Is it a scam ? “Over 90%” carbon credits linked to reforestation projects certified by Verra, one of the reference standards for this fast-growing market, “are worthless”according to media analysis The Guardian and Die Zeit (links in English) published Wednesday 18 January.
Companies can buy carbon credits or certificates to offset their greenhouse gas emissions, the driver of global warming caused by human activities. They can, for example, finance projects for reforestation or protection against deforestation, since trees naturally absorb carbon from the air. It is even the main method of large companies to claim that they are carbon neutral, while their activity does generate CO2.
Verra denounces calculation errors
But almost all of Verra’s certificates are “most likely” of the “ghost credits” and “do not represent actual emission reductions”according to The Guardian. The British daily conducted the investigation with the German newspaper Die Zeit and the investigative NGO SourceMaterial based on several scientific publications. Verra, the world’s largest carbon credit certification body, responded on its website that the studies the media relied on included “massive miscalculations”.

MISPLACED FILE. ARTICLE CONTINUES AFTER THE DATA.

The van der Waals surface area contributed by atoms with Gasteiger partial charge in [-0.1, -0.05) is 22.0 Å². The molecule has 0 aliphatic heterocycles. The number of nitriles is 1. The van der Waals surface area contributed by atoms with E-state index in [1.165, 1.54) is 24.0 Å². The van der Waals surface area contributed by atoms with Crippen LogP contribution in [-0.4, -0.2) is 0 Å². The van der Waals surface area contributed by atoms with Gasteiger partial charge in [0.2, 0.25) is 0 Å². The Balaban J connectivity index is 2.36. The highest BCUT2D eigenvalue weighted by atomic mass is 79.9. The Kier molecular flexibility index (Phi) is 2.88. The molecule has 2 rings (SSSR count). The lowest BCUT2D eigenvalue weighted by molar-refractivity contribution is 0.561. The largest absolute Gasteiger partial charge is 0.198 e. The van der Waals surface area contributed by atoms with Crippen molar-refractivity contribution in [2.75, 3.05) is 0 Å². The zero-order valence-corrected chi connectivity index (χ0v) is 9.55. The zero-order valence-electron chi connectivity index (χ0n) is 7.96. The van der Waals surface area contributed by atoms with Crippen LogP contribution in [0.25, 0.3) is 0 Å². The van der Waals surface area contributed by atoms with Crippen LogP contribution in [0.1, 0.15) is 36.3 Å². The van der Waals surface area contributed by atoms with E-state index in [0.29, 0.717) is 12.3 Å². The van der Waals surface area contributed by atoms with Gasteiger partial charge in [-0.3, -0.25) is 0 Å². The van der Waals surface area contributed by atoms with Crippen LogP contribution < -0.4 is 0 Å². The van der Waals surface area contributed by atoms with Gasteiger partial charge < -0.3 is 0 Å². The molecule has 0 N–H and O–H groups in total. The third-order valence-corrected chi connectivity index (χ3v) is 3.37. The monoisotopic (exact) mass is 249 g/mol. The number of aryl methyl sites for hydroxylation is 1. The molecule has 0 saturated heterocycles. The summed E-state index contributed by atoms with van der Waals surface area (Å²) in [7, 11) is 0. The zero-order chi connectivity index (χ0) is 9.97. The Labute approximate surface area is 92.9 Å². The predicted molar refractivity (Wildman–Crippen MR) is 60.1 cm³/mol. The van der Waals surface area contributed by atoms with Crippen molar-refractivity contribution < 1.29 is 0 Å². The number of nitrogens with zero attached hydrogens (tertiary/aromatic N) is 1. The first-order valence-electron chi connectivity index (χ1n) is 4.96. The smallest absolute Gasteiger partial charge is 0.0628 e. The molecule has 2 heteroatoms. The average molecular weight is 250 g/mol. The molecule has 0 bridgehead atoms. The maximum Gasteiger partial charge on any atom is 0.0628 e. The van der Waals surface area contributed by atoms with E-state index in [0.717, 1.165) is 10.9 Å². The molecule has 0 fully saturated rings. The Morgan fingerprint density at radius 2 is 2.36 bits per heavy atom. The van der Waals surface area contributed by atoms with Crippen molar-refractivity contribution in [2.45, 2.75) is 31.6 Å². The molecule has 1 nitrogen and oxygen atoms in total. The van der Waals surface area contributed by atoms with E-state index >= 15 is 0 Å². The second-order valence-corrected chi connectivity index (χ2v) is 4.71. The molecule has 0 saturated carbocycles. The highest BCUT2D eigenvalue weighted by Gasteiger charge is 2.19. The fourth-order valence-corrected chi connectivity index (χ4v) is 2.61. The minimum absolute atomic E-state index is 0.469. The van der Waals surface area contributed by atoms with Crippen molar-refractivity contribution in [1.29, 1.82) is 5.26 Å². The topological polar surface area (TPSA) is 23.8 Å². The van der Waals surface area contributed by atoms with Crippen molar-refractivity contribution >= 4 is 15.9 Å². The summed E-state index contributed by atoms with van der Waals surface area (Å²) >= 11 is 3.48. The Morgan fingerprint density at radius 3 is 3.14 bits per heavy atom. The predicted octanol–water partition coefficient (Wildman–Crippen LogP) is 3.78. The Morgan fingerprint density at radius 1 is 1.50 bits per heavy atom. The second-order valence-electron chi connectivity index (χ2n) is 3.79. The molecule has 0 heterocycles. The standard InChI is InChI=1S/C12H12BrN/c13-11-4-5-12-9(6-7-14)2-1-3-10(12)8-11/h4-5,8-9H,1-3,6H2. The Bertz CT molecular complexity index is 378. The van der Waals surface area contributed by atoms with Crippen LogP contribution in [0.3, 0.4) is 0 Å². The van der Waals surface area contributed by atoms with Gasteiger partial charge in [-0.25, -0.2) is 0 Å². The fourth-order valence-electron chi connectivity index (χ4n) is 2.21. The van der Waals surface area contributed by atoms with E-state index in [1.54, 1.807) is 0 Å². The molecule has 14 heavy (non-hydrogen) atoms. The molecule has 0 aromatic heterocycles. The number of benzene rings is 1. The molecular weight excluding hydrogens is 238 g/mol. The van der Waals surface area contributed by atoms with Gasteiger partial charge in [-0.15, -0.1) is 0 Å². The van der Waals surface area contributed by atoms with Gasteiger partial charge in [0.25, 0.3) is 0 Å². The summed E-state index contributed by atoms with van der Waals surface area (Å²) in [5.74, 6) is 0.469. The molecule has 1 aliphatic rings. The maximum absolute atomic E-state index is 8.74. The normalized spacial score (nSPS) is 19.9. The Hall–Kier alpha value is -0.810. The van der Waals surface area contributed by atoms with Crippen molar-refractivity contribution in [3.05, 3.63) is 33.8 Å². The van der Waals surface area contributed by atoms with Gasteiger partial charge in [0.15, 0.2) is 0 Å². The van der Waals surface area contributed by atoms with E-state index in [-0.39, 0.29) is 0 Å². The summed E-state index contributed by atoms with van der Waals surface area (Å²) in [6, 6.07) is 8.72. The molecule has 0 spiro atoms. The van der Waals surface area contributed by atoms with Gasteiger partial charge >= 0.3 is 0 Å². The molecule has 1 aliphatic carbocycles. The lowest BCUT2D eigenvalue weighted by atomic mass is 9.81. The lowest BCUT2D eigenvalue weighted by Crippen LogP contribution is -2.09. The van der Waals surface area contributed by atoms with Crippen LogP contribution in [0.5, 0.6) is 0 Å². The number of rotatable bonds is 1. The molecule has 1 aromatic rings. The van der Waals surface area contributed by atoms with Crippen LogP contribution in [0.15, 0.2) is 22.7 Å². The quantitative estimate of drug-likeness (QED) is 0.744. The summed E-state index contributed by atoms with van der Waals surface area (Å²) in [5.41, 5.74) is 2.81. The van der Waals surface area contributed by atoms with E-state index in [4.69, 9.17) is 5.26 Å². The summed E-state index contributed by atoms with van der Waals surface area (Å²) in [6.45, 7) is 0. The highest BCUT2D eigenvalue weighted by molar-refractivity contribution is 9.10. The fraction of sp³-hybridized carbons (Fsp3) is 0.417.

To generate a “carbon credit”, it is necessary for example that a part of tropical forest, threatened by deforestation, is not finally cut down, for example thanks to fences. The area of forest as well “saved” corresponds to a certain volume of carbon that can continue to be absorbed by the trees. Companies can then buy credits equivalent to these absorbed volumes of CO2 to cancel their own climate impact, through a simple financial transaction. Verra and others are supposed to assure companies that the projects they fund by buying carbon credits are real, but questions of methodology have dogged the field since its inception.